Sanders holds onto hope ahead of Michigan, Mississippi results

Bernie Sanders at a recent campaign rally (Reuters)
Bernie Sanders at a recent campaign rally (Reuters)

Voting in the Republican and Democratic primary contests is about to close in two states -- Mississippi and Michigan.

Polls suggest Hillary Clinton will extend her lead over Democratic Party outsider Bernie Sanders, and Donald Trump will likely continue his dominance on the Republican side.

In Michigan, turnout on the Democratic side has been so high there are reports some locations have been turning people away after running out of ballots. Headlines in the northern state have recently been dominated by the Flint water crisis, which has seen thousands exposed to lead and a number of cases of Legionnaires' disease.

"I don't think I have ever left a room as shattered as I was listening to the pain of what was going on in Flint," Mr Sanders told supporters at a rally in Warren, Michigan. He called on Governor Rick Snyder, a Republican, to resign over his "dereliction of duty".

"I could not believe I was listening to people living in the United States of America in 2016. This sounded like people in a third-world, desperate country."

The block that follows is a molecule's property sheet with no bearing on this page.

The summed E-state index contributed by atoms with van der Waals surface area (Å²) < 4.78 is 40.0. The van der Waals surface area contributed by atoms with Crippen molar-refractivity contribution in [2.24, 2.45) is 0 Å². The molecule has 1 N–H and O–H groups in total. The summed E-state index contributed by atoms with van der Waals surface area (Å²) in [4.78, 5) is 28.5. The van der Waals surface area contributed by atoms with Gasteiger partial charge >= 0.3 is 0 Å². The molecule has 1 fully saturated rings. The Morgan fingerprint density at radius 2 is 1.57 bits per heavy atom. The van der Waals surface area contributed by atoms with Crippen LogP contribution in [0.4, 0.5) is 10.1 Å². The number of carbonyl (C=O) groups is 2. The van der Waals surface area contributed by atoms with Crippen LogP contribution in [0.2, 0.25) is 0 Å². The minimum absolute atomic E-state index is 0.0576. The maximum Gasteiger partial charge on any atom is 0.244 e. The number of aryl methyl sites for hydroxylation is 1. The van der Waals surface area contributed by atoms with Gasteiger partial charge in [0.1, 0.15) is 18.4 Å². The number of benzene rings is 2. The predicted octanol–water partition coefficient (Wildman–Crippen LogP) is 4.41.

Despite trailing Ms Clinton 502 delegates to 1134, Mr Sanders is confident his grassroots support will see him through.

"The people of this country are tired of establishment politics and establishment economics. They want real change in this country, and I feel very strongly… that we've got a lot of momentum and we have a path to victory."

Mr Trump leads his closest rival, Ted Cruz, 384 delegates to 300. But needing another 853 to lock in the nomination out of a remaining 1585, and with Marco Rubio and John Kasich refusing to give up, it's looking increasingly likely none of the Republican field will secure enough delegates to wrap up the nomination before the party's convention in July.

If that happens, anyone could be chosen -- even unsuccessful 2012 candidate, Mitt Romney, who hasn't ruled out accepting the nomination, should his party ask.

"I don't think anyone in our party should say, 'Oh no, even if the people of the party wanted me to be president, I would say no to it.' No one is going to say that," he told NBC.

Mr Romney recently slammed Mr Trump as a "fraud" and a "phony", but has ruled out actively running for the Republican nomination.